In high school, my friends just like most kids in high school, we used gay as an insult, or as the great Philosopher Mackelmore said, “As synonymous with the lesser.” We hurled it at each other to make fun of each other, one day a gay classmate of mine was walking to band class, he tripped and he dropped a glass jar that was full of colorful paper stars, my friends started laughing at him. I felt bad, so I went over there and helped him, and that didn’t make me very cool, as a matter of fact every time we walked by that guy later on, my friends would say “hey there goes your boyfriend.” But, I did it not because it was the popular thing to do, but because it was the right thing to do. Standing up for this individual did not make me popular, but it was the right thing to do.

 Just because the numerical majority is in one place, it does not mean they are in the right place.  We are in a position right now, that we must lead our state to the right place.  Sometimes the right thing to do, goes against the popular thing to do.

 While I cannot take back my parents 1998 vote back, the people placed me in a position where I can help correct an injustice here in Hawaii. And I am prepared to face the consequences of my vote. To me this bill is about love and acceptance, in Hawaii we call that Aloha. One person in the audience stated that it’s the wrong love, I don’t agree, again I agree with Macklemore, “It’s the same love.” I have one last question, how many more gay people must God create until we realize that he wants them here? How many more gay people must God create until we realize that he wants them here?

 Mr Speaker, let the people decide…who they marry

Gov. Abercrombie: Democrats Make A Difference

Pat Gozemba

On February 23rd, Gov. Neil Abercrombie (D-HI) signed the civil unions bill for his state. Karen Kahn and I, who are married in Massachusetts, now feel as if we can move to Hawai’i one day and be protected with the same rights and benefits as all other married couples in Hawai’i.

“For me, this bill represents equal rights for everyone in Hawaii–everyone who comes here,” Abercrombie said. “This is, to me, the essence of the aloha spirit.”

Intelligent Impassioned Catholic Voice for LGBT Equality

Pat Gozemba
Would like you all to check out the FreeCatholic808 blog of my friend and ally, Dawn Webster. Here is one of her recent blogs on a “local girl,” Connie Florez–a long time LGBT activist.

Let Love Prevail

February 9, 2011

Whoever does not love does not know God, because God is love. John 1:4-8

Connie Florez, Director/Producer and supporter of civil unions in Hawaii

Connie Florez is the founder and CEO of Hula Girl Productions and the director/producer of several award-winning films that perpetuate the stories of the past through the digital technology of the present. http://www.hulagirlproductions.com/

Yesterday she told her own story in under two minutes, in person. The cameras in the State Capitol auditorium were trained on her as she stood at the podium to testify in front of the Hawaii House Judiciary Committee in support of civil unions legislation.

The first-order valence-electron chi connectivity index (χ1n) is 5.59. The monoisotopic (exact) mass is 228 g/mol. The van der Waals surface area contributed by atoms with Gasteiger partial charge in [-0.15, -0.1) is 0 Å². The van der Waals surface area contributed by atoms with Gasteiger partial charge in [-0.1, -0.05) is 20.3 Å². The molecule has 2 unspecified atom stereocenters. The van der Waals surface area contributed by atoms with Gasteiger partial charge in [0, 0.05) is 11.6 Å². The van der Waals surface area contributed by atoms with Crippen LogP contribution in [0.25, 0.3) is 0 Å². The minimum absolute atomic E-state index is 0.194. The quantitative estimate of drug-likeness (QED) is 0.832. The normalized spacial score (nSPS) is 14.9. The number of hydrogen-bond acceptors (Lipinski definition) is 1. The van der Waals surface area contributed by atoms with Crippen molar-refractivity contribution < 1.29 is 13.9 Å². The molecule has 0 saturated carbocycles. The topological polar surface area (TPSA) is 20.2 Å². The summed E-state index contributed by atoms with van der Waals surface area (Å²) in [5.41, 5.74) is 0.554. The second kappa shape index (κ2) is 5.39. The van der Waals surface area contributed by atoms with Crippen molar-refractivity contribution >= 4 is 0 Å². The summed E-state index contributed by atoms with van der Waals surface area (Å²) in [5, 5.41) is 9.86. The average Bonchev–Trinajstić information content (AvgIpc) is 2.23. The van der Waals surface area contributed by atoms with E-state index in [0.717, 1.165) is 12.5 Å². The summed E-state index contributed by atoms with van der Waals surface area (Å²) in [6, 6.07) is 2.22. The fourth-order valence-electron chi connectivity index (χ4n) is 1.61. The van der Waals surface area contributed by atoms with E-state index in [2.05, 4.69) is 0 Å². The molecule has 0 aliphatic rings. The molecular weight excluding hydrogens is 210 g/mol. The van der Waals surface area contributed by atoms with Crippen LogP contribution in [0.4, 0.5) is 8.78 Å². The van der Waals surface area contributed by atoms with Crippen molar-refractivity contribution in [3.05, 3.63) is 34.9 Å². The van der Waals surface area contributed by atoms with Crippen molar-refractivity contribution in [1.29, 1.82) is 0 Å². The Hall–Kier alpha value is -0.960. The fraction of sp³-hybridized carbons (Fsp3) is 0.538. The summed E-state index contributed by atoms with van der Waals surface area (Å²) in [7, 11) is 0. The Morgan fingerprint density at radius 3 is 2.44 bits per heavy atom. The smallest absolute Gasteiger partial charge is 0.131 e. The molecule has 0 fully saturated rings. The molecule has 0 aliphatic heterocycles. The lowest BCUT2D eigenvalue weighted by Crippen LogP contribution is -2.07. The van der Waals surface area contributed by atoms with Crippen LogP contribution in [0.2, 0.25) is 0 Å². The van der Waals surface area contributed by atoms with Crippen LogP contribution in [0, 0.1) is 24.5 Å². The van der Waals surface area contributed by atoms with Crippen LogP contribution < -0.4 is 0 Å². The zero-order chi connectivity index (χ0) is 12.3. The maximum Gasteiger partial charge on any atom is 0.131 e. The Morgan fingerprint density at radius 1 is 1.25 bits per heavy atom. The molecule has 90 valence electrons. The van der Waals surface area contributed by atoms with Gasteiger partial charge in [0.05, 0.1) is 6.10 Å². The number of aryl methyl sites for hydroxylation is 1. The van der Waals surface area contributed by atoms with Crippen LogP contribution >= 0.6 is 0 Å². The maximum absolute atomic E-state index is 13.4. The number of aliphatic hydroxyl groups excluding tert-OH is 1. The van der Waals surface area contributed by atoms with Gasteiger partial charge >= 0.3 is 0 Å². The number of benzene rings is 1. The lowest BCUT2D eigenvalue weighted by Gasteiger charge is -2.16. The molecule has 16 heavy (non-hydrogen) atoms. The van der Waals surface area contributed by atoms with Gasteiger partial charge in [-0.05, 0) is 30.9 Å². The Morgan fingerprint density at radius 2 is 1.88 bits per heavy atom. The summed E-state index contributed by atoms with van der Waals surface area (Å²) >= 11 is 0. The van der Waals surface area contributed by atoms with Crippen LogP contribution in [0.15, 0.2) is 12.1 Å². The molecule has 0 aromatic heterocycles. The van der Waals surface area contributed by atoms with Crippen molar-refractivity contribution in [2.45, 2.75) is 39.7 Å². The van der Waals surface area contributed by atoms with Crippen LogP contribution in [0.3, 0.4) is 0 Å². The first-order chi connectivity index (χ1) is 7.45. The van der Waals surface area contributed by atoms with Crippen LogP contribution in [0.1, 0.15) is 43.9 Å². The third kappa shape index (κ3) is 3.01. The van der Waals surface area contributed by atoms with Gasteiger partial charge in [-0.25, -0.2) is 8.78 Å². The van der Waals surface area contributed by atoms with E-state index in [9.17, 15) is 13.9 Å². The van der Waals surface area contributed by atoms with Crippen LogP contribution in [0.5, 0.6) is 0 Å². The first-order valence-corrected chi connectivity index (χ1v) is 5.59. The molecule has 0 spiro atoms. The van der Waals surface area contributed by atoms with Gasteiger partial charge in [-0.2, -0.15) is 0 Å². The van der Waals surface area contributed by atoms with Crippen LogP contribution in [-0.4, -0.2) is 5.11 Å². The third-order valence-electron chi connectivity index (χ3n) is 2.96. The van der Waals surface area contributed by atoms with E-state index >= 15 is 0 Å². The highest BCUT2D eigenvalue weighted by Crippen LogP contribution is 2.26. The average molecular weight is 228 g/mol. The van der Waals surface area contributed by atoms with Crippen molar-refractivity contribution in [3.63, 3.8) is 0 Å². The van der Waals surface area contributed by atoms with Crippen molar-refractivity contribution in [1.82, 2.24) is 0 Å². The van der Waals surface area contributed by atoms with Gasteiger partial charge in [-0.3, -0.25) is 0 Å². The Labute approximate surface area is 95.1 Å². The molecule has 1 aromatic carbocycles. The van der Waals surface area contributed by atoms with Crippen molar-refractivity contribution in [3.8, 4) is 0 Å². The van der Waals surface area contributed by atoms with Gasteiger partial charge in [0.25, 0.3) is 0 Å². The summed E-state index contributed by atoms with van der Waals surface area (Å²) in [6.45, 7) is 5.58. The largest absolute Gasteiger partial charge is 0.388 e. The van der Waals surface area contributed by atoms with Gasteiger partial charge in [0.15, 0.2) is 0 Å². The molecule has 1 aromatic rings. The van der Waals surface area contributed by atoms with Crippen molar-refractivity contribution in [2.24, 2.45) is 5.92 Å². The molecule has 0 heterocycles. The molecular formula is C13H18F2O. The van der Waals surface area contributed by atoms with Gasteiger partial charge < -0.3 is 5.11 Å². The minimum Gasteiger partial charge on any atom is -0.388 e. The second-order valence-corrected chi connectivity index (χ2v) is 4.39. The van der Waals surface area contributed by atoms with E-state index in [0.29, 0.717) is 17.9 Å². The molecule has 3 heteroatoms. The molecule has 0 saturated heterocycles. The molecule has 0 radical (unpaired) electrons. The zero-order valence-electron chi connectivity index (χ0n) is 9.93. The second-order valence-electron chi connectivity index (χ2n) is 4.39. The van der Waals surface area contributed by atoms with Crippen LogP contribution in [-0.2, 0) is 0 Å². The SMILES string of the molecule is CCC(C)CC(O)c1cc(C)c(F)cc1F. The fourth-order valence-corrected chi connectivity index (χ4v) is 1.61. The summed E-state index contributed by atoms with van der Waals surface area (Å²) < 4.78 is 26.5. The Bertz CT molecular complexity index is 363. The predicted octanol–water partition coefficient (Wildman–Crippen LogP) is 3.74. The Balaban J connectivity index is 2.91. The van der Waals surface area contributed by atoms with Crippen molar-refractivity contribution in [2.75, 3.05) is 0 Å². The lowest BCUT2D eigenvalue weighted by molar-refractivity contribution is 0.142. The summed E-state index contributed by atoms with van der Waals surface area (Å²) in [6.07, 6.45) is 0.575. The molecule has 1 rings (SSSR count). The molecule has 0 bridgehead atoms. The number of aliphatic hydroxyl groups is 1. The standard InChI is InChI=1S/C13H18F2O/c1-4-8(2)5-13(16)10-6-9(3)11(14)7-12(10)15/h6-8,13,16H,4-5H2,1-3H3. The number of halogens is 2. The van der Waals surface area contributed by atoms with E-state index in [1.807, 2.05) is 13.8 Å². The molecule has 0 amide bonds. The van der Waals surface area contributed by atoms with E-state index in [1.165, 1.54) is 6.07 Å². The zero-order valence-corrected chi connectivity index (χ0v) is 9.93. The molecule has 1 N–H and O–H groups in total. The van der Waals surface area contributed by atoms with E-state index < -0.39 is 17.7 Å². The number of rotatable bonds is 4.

She spoke with love and pride about the diversity of her inclusive extended family, of growing up in Hilo and going to St.Joseph’s.

Connie & siblings after church: memories of a Catholic childhood

She spoke of her gay brother, his long committed relationship with his partner and their four successful children, three college-educated, one in the military.

She spoke of being an Aunty to 26 nieces and nephews.

She spoke of family gatherings where all were welcome, whatever their ethnic heritage or their sexual orientation.

She spoke of how she and her sister cared for their mother in her final years before she died.

A Hilo family where all are welcome.

Her voice was heard in an auditorium where other voices were also raised by those who would perpetuate the past by preserving old prejudices and sustaining old inequalities.

To those who would deny LGBT families equal rights under the law, Connie said: “Let love prevail. “

Bill Corona Florez and Genevieve Florez, parents of Connie

She spoke of the Catholic values she was raised with, many of which she still holds dear. But holding up her mother’s wedding ring, she said: “My mother also hoped I would someday be able to use this. To have what she had had.”

In supporting civil unions in Hawaii, Connie Florez asked for nothing more than what anyone hopes for: “To love the one you are with.”

Hawaii legislators appear ready to listen to what she and other advocates had to say. The civil unions bill has passed its second reading in the Hawaii House of Representatives and has been tabled for a third reading, expected this Friday.

See the great photos for this article and check out other posts on: FreeCatholic808

MA Lessons for Hawai’i Civil Unions Struggle

by Pat Gozemba
Testimony that I submitted to the Hawai’i House Judiciary Committee for its Feb. 8, 2011 hearing:

Civil Unions in Hawai’i
Understanding the Massachusetts Experience

To: Members of the House and Senate, Hawai’i State Legislature, considering civil unions legislation (SB 232, SB 231, HB 1244, and HB 1453)

From: Patricia A. Gozemba, co-author of Courting Equality: A Documentary History of America’s First Legal Same-Sex Marriages (Beacon Press, 2007)

Re: FIVE TRUTHS BASED ON THE MASSACHUSETTS EXPERIENCE
Getting Beyond the Mistruths in “The Effects of Same-Sex Marriage in Massachusetts” (2008) by Brian Camenker of MassResistance

Date: February 7, 2011
I have the utmost respect and appreciation for the manner in which Senator Clayton Hee conducted the Senate Judiciary Hearing on SB 232 on January 25, 2011. Throughout the hearing, however, one senator on the Judiciary Committee and several members of the public quoted, without citing, “The Effects of Same-Sex Marriage in Massachusetts” (2008).